### The length scales of the known universe

I find it difficult to appreciate the context of sizes involved when I read that the diameter of a proton is 0.000000000000001 metres, or that the diameter of our galaxy is 900000000000000000000 metres.

To ease this little problem, I took representative lengths from various orders of magnitude, sorted them in order, and arranged them on a logarithmic scale axis.

The numbers are written in what some refer to as ‘scientific notation’, where trailing (or leading) zeroes are condensed to a little exponent. For example,

The blue points correspond to length units other than metres, such as the mile, angstrom and light year. Their text markers are located left of the blue points.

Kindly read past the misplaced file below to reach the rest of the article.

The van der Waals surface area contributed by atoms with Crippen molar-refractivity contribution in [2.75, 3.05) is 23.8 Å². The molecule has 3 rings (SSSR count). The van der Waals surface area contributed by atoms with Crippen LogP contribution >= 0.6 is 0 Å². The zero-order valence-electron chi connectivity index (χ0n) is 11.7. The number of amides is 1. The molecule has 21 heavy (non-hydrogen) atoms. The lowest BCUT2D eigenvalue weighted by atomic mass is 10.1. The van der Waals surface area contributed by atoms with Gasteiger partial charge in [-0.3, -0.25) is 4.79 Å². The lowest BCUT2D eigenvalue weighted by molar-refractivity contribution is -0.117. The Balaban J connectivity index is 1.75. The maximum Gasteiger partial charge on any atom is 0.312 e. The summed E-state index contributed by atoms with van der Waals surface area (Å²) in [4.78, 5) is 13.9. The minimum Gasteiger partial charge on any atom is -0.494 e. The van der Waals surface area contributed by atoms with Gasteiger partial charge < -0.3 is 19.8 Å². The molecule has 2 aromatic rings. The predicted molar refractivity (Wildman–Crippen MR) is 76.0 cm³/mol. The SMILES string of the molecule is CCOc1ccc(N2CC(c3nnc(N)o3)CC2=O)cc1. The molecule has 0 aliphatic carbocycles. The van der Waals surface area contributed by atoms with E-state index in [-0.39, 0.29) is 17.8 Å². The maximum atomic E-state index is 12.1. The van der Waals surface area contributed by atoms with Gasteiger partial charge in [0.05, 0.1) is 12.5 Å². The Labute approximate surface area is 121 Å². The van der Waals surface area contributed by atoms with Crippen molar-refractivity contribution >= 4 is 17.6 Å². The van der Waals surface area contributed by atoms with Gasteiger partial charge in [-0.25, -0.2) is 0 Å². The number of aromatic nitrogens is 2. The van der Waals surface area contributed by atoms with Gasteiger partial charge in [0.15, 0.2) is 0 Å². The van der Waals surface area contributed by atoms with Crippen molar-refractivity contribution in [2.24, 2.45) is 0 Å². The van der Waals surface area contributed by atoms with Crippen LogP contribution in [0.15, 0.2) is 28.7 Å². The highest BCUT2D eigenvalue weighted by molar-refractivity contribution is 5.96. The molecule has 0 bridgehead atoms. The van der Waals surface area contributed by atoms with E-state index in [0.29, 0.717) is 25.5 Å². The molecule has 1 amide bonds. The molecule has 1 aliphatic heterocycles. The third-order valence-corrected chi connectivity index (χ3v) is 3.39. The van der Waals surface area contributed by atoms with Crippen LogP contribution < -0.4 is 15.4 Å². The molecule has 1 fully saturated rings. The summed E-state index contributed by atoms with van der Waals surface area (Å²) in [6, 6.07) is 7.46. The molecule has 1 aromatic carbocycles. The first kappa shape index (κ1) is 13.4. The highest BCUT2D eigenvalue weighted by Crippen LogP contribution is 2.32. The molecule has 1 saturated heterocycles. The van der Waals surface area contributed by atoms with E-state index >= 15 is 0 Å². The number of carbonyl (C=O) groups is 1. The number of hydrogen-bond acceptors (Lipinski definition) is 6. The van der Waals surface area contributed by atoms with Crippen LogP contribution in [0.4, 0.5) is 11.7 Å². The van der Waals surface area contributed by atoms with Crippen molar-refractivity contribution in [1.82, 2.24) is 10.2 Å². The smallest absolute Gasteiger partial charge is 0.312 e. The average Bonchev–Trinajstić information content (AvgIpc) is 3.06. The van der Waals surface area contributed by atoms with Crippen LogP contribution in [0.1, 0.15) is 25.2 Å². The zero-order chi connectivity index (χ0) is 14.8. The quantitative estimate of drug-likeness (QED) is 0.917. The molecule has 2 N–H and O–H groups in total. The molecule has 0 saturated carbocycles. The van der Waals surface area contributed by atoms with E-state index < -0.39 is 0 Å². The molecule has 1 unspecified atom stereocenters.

The red points corresponds to lengths of objects, some familiar in our lives, mostly not.

Physics

To ease this little problem, I took representative lengths from various orders of magnitude, sorted them in order, and arranged them on a logarithmic scale axis.

The numbers are written in what some refer to as ‘scientific notation’, where trailing (or leading) zeroes are condensed to a little exponent. For example,

0.0007 = 7 x 10^-4

3,750,000 = 3.75 x 10^6

The blue points correspond to length units other than metres, such as the mile, angstrom and light year. Their text markers are located left of the blue points.

The red points corresponds to lengths of objects, some familiar in our lives, mostly not.

Physics

Labels: natural science, physics

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